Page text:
People who are knowledgeable about the environmental importance of gardening choices sometimes refer to lawns and geometrical hedges as green concrete.
These types of plantings share certain visual similarities with regular concrete: they are flat, square-cornered, uniform in color, and unchanging. They also have some ecological similarities: like concrete, lawns are not very effective at absorbing water, cleaning the air, providing habitat for wildlife, moderating the local temperature, or performing other ecosystem services.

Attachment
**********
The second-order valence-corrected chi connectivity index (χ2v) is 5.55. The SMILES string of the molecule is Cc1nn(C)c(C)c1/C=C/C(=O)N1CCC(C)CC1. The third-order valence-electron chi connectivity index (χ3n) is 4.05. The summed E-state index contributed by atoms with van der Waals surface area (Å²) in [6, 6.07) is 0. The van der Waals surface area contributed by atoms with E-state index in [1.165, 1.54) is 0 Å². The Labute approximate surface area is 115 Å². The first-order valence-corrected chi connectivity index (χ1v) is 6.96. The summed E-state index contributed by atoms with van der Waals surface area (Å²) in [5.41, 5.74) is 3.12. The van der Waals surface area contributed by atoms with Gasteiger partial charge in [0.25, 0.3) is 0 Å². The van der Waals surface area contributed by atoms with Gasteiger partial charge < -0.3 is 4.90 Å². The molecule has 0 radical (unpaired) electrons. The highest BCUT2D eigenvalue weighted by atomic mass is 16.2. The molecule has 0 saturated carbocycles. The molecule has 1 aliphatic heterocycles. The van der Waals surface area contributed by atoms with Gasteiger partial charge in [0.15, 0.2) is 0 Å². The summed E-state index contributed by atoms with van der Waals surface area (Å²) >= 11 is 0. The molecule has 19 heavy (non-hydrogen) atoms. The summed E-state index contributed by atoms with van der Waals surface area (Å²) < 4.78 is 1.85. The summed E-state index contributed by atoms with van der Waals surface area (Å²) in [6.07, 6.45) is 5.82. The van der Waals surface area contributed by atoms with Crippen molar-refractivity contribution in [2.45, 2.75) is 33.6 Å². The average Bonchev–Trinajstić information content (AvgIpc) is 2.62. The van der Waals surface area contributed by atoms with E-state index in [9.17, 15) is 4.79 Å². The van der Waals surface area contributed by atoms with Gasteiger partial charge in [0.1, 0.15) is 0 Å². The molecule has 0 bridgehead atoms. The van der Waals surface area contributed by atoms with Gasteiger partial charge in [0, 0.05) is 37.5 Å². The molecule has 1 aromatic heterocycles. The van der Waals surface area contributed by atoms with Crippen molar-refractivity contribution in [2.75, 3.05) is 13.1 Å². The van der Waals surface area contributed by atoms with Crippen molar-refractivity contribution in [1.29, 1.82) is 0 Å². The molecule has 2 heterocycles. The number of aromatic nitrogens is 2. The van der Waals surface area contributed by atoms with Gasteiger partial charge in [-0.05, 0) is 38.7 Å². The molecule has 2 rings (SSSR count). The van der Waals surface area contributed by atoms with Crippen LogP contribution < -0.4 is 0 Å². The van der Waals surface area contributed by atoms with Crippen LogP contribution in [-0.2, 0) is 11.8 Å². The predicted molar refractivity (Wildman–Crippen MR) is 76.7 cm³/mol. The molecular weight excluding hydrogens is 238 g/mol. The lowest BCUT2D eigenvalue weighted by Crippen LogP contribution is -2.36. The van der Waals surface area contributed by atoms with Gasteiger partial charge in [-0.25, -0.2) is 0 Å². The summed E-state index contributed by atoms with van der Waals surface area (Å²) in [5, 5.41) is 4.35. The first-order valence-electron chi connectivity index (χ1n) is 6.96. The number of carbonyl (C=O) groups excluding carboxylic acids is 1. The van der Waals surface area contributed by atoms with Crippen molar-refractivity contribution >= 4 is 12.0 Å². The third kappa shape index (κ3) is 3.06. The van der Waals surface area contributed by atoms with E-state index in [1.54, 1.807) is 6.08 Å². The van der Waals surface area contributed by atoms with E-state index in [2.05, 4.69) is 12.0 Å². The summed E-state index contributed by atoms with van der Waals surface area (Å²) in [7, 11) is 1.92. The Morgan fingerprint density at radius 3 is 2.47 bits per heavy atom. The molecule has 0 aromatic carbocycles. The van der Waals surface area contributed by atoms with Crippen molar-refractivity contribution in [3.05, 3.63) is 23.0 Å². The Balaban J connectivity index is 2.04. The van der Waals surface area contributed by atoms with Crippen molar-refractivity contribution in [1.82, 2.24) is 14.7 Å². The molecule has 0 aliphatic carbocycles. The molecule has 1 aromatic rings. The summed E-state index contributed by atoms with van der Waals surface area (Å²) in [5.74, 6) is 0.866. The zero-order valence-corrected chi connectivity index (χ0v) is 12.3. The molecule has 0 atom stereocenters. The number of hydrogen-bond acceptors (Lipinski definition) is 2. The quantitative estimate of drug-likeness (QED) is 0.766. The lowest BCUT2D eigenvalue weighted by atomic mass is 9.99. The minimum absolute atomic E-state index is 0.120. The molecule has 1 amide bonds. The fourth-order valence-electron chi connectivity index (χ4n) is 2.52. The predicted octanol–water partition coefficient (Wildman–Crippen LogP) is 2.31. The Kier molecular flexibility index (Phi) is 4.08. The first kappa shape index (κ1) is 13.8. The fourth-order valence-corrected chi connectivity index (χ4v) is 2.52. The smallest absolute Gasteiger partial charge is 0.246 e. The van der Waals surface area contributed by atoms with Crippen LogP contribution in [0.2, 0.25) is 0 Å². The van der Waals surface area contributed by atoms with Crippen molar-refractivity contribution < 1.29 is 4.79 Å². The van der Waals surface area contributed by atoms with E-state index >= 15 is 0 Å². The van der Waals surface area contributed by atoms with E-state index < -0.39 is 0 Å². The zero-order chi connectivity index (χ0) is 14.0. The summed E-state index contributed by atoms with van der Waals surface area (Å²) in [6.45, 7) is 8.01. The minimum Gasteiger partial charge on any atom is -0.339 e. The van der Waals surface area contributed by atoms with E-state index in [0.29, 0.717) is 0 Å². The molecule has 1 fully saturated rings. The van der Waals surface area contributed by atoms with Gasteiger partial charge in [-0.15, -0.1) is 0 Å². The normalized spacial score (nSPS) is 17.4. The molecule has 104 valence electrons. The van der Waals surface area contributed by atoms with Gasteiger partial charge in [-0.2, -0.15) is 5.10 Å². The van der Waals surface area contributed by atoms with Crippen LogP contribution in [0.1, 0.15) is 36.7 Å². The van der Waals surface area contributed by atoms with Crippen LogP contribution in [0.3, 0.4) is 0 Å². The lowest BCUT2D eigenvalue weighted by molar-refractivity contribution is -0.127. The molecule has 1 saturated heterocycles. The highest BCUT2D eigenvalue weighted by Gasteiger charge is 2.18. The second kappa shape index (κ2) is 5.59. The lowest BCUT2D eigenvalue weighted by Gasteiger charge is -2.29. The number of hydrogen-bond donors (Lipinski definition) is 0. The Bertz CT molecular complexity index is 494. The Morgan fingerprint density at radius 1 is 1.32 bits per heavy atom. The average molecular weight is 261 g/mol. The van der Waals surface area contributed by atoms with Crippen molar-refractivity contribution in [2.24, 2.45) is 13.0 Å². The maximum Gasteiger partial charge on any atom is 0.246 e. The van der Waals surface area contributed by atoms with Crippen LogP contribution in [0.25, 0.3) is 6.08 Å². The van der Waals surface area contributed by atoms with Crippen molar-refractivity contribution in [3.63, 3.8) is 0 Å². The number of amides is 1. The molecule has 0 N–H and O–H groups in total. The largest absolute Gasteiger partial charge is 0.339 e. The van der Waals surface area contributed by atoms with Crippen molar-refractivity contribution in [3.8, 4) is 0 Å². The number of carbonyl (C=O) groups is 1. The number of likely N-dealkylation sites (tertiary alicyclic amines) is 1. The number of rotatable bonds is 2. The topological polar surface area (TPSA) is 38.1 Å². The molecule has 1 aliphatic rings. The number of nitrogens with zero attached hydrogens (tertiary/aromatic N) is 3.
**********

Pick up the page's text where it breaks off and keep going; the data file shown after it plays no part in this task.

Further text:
In fact, by some measures, lawns are worse for the environment than concrete. How is this possible? The answer is maintenance.
Concrete is environmentally damaging to produce and install. Once in place, however, it more or less just sits there until the end of its lifespan. A lawn, on the other hand, has little impact while it’s being planted, but then consumes a steady supply of water, fossil fuels, and toxic chemicals in an unproductive cycle of maintenance that can continue for many, many years.
It is worth considering: if you own a home for thirty years and mow the lawn every week, what will you have to show for it at the end? Will you look back with pride that for three decades, you prevented grass from growing? If the answers to these questions are unsatisfying, it may be time to consider alternative gardening practices.